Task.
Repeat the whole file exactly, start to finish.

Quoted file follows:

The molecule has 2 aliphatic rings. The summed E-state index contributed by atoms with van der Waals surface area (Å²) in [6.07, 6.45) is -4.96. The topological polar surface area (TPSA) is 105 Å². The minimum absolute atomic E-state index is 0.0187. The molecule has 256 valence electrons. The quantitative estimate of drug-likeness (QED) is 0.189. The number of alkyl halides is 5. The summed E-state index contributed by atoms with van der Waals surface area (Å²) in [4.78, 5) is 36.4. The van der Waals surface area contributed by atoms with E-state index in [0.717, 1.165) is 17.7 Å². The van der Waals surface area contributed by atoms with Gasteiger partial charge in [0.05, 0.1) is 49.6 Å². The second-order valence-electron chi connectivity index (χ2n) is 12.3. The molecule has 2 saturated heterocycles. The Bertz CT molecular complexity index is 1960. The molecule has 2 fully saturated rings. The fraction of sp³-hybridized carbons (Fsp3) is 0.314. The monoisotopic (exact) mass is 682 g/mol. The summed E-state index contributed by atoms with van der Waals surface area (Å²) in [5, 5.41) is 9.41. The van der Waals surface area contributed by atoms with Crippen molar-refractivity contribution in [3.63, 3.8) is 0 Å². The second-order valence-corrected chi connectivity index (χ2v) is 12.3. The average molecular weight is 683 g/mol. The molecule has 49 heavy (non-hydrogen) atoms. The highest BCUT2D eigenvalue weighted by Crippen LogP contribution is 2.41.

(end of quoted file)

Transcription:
The molecule has 2 aliphatic rings. The summed E-state index contributed by atoms with van der Waals surface area (Å²) in [6.07, 6.45) is -4.96. The topological polar surface area (TPSA) is 105 Å². The minimum absolute atomic E-state index is 0.0187. The molecule has 256 valence electrons. The quantitative estimate of drug-likeness (QED) is 0.189. The number of alkyl halides is 5. The summed E-state index contributed by atoms with van der Waals surface area (Å²) in [4.78, 5) is 36.4. The van der Waals surface area contributed by atoms with E-state index in [0.717, 1.165) is 17.7 Å². The van der Waals surface area contributed by atoms with Gasteiger partial charge in [0.05, 0.1) is 49.6 Å². The second-order valence-electron chi connectivity index (χ2n) is 12.3. The molecule has 2 saturated heterocycles. The Bertz CT molecular complexity index is 1960. The molecule has 2 fully saturated rings. The fraction of sp³-hybridized carbons (Fsp3) is 0.314. The monoisotopic (exact) mass is 682 g/mol. The summed E-state index contributed by atoms with van der Waals surface area (Å²) in [5, 5.41) is 9.41. The van der Waals surface area contributed by atoms with Crippen molar-refractivity contribution in [3.63, 3.8) is 0 Å². The second-order valence-corrected chi connectivity index (χ2v) is 12.3. The average molecular weight is 683 g/mol. The molecule has 49 heavy (non-hydrogen) atoms. The highest BCUT2D eigenvalue weighted by Crippen LogP contribution is 2.41.